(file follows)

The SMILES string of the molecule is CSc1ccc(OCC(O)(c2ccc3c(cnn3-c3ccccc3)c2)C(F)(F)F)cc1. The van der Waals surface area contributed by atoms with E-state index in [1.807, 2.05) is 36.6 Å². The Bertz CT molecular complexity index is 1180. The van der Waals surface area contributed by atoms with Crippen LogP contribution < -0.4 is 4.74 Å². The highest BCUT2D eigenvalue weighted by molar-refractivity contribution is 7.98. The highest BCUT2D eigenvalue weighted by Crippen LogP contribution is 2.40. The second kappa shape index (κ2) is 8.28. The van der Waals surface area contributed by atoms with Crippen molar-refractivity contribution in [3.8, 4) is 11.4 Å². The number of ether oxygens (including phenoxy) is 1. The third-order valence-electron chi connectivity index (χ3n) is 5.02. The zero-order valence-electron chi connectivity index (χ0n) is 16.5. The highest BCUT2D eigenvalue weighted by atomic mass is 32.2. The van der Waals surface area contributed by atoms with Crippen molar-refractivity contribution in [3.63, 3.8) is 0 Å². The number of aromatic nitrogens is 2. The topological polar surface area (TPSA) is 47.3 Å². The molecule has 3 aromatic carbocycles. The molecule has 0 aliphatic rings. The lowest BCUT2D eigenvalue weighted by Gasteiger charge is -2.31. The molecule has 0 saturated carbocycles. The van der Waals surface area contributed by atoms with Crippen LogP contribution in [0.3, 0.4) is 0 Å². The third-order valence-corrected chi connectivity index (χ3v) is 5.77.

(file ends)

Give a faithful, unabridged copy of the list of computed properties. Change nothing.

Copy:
The SMILES string of the molecule is CSc1ccc(OCC(O)(c2ccc3c(cnn3-c3ccccc3)c2)C(F)(F)F)cc1. The van der Waals surface area contributed by atoms with E-state index in [1.807, 2.05) is 36.6 Å². The Bertz CT molecular complexity index is 1180. The van der Waals surface area contributed by atoms with Crippen LogP contribution < -0.4 is 4.74 Å². The highest BCUT2D eigenvalue weighted by molar-refractivity contribution is 7.98. The highest BCUT2D eigenvalue weighted by Crippen LogP contribution is 2.40. The second kappa shape index (κ2) is 8.28. The van der Waals surface area contributed by atoms with Crippen molar-refractivity contribution in [3.8, 4) is 11.4 Å². The number of ether oxygens (including phenoxy) is 1. The third-order valence-electron chi connectivity index (χ3n) is 5.02. The zero-order valence-electron chi connectivity index (χ0n) is 16.5. The highest BCUT2D eigenvalue weighted by atomic mass is 32.2. The van der Waals surface area contributed by atoms with Crippen molar-refractivity contribution in [3.63, 3.8) is 0 Å². The number of aromatic nitrogens is 2. The topological polar surface area (TPSA) is 47.3 Å². The molecule has 3 aromatic carbocycles. The molecule has 0 aliphatic rings. The lowest BCUT2D eigenvalue weighted by Gasteiger charge is -2.31. The molecule has 0 saturated carbocycles. The van der Waals surface area contributed by atoms with Crippen LogP contribution in [0.3, 0.4) is 0 Å². The third-order valence-corrected chi connectivity index (χ3v) is 5.77.